Donald Trump wades into Tory leadership race saying Boris Johnson would do a ‘very good job’ – The Sun

Donald Trump wades into Tory leadership race saying Boris Johnson would do a ‘very good job’ – The Sun

January 27, 2022

DONALD Trump today throws his weight behind Boris Johnson to be Britain’s next PM — and reveals other Tory leadership hopefuls have also begged for his backing.

The US President spoke glowingly of the ex-Foreign Secretary in a world exclusive interview with The Sun ahead of his three-day state visit to London, starting on Monday.

His bombshell intervention into the Conservatives’ contest — just a few days before MPs start voting — is a major breach of protocol.

It risks sparking a full-blown diplomatic rift between London and Washington if the mop-haired former London mayor fails to take the Tory crown.

While stopping short of offering his full endorsement, Mr Trump told The Sun: “It’s something that I find very interesting.

“I actually have studied it very hard. I know the different players.

“But I think Boris would do a very good job. I think he would be excellent.”

The President added: “I like him. I have always liked him. I don’t know that he is going to be chosen, but I think he is a very good guy, a very talented person.

“He has been very positive about me and our country.”


His intervention — and his other outspoken opinions today — mean his visit is set to be the most controversial by a serving US leader.

It was his second interview with The Sun within 12 months, having spoken to us last July ahead of his first visit to Britain in office.

Also during the exclusive interview:

  • Donald Trump said Theresa May messed up Brexit by handing EU all the cards
  • The President said he was surprised Meghan Markle was 'nasty' about him but it's great to have an 'American princess'
  • Mr Trump said ‘I am really loved in the UK’ despite protests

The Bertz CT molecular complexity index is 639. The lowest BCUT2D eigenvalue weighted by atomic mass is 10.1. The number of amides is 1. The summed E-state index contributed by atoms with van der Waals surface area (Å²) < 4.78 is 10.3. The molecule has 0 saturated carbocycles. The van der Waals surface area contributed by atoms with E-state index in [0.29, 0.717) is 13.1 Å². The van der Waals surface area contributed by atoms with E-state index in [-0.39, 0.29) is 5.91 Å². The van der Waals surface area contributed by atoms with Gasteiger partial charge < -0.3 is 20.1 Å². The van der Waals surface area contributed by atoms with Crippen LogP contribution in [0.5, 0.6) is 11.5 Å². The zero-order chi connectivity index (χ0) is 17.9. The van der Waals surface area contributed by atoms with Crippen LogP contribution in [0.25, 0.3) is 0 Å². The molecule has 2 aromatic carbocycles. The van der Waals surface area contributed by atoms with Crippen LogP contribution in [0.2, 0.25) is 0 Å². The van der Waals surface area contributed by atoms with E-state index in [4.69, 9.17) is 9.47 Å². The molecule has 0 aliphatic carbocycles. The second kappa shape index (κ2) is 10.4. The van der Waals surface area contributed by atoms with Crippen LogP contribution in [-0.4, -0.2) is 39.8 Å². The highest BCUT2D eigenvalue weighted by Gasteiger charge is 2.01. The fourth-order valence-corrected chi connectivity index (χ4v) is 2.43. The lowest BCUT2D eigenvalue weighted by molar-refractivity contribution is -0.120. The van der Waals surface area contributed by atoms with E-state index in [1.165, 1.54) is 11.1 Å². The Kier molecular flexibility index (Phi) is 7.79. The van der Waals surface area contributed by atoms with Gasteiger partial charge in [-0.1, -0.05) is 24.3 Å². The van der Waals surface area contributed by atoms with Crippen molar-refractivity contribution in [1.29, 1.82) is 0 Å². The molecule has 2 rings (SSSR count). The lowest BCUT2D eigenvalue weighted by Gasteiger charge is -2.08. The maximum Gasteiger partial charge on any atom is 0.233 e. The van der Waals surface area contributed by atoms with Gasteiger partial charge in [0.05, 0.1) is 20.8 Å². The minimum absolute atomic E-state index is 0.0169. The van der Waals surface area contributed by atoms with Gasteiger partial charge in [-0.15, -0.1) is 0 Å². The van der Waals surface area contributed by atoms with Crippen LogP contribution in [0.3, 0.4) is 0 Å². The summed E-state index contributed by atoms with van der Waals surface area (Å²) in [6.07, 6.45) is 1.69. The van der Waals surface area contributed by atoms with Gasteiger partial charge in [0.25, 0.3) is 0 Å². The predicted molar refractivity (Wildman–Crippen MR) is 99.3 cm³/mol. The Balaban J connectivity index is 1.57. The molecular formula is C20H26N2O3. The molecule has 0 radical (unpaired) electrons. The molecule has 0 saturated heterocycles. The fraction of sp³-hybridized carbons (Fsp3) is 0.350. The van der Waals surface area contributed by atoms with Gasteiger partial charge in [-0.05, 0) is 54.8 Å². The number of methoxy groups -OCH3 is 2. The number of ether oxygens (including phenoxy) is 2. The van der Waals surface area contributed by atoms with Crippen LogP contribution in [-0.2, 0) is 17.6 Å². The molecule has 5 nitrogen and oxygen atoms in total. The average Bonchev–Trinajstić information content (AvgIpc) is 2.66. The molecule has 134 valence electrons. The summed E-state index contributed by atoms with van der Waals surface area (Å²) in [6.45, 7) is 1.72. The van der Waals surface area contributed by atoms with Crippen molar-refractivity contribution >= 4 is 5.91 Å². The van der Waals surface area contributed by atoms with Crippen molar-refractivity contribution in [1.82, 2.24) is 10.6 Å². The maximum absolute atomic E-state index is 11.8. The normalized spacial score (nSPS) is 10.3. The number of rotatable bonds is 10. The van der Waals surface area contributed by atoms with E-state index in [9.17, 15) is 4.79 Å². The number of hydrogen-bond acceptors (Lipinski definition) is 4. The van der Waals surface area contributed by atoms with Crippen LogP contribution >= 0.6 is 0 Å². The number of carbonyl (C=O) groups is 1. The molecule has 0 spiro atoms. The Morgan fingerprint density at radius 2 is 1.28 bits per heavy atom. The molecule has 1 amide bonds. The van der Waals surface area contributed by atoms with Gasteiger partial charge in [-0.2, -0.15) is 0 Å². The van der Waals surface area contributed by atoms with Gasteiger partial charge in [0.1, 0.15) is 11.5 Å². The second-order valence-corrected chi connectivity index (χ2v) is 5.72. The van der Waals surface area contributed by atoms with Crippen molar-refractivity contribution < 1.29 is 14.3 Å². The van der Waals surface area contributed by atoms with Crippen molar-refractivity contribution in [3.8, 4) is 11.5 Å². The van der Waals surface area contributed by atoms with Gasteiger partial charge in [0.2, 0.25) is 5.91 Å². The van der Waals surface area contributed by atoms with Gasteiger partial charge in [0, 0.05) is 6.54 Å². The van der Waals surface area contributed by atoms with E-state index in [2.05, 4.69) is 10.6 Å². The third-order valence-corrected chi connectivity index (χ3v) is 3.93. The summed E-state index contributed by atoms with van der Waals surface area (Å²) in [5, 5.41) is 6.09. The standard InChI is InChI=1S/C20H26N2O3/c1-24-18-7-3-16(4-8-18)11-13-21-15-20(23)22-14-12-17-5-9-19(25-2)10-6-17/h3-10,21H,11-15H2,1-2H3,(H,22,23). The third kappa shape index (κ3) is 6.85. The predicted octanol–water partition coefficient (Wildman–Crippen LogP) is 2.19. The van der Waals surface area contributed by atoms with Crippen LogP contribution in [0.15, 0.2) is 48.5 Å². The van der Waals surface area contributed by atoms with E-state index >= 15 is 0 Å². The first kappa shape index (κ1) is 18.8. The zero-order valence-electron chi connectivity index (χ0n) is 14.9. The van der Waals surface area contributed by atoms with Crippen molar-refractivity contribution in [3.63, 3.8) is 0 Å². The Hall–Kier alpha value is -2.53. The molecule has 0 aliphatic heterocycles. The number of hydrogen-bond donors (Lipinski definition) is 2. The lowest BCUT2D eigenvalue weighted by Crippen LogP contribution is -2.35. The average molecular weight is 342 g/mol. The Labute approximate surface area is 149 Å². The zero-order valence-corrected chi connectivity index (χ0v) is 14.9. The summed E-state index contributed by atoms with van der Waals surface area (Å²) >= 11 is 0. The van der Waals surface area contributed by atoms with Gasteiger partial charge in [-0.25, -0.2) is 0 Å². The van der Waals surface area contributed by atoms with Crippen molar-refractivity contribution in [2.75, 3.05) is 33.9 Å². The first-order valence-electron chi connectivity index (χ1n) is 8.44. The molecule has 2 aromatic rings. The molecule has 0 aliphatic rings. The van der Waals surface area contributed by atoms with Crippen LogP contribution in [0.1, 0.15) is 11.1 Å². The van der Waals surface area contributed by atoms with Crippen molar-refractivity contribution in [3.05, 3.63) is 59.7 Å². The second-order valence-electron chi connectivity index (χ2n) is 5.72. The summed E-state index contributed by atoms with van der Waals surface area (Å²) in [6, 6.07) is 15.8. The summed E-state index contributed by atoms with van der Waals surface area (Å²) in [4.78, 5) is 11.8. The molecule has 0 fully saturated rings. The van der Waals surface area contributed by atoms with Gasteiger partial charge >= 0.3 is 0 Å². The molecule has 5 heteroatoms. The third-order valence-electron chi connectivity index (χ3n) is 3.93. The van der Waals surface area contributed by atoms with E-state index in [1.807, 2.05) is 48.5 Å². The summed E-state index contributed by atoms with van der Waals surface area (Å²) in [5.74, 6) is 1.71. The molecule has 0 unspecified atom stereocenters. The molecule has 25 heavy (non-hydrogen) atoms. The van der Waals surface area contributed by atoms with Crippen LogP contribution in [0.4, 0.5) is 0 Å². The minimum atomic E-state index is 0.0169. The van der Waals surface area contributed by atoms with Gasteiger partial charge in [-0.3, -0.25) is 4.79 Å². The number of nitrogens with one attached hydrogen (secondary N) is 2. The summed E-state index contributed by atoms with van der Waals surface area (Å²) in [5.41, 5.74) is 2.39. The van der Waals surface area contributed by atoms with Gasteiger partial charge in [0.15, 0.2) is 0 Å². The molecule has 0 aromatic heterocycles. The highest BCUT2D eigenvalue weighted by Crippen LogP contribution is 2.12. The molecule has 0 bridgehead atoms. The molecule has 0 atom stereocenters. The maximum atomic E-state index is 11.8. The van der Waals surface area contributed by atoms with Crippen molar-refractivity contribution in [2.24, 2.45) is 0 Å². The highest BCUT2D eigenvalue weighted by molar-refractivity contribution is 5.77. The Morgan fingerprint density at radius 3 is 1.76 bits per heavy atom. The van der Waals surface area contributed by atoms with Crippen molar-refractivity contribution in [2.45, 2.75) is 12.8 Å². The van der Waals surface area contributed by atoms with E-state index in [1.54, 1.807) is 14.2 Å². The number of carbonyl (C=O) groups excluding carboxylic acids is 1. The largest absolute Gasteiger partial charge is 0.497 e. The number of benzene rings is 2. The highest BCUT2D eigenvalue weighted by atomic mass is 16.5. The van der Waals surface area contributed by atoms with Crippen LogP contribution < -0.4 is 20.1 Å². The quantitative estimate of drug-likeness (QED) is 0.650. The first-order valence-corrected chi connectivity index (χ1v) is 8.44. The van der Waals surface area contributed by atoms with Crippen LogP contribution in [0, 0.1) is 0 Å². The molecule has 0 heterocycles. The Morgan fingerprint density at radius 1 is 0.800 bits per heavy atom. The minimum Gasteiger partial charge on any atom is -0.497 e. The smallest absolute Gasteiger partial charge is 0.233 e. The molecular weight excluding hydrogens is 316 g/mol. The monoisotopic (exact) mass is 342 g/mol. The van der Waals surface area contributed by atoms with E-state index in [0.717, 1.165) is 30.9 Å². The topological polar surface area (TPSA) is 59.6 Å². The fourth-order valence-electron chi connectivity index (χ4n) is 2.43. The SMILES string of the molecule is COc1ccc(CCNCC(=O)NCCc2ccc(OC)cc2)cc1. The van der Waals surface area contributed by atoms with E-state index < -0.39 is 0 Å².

Mr Trump, 72, also insisted that Boris’s well-known philandering scandals should not halt him from winning.

Asked whether he thought Mr Johnson’s extra-marital affairs and love child mattered, the President replied: “Well, it always matters, but I think that it’s certainly not what it was 20 years ago, and not certainly what it was 50 years ago. I think today it matters much less.”

Mr Trump spoke to The Sun from behind his desk in the Oval Office, the White House inner sanctum which all US presidents have used since 1909.

In more explosive remarks, he also claimed that he could have a big impact on the race for No10 — currently being fought by 12 different candidates.

And he claimed that several other contenders had also approached him for his public help.

He said: “Other people have asked me for an endorsement too. I have been asked for endorsements”.

Quizzed on who, Mr Trump replied: “Well, I don’t want to say who but other people have asked me for endorsements, yes”.

He added: “I could help anybody if I endorse them. I mean, we’ve had endorsement where they have gone up for forty, fifty points at a shot.

“Now that is here, but I understand over there would be a great endorsement.”

Mr Trump’s disclosure that others have approached him is likely to trigger a Westminster hunt for their identities.

He also revealed to The Sun that he looks favourably on Jeremy Hunt too, saying of the Foreign Secretary: “Yup. Like him”.

The President heaped praise on a recent leadership race offer from Mr Hunt to significantly increase UK defence spending to well above the two per cent minimum Nato target if he becomes PM. Mr Trump said: “I think that’s great. I love it”.

I don’t imagine any other US president was closer to your great land

Asked if he would like all the candidates to make the same pledge on military spending, he added: “I think it’s a good thing.

“I think it’s great for the UK, and it would be part of trade.

“We make the greatest military equipment in the world.

“The UK should be able to defend themselves. It’s a great and very special place.” The President made reference to golf courses he owns on this side of the Atlantic.

He said: “As you know, OK, so, I own Turnberry, it’s a great place, one of the most beautiful.

Trump: ‘I am really loved in the UK’

DONALD Trump has claimed he is “loved” in Britain and fears of protests over his state visit are overblown.

The Metropolitan Police are mounting a huge ­security operation in London ahead of his arrival on Monday.

But despite that, he insisted he is actually very popular with Brits.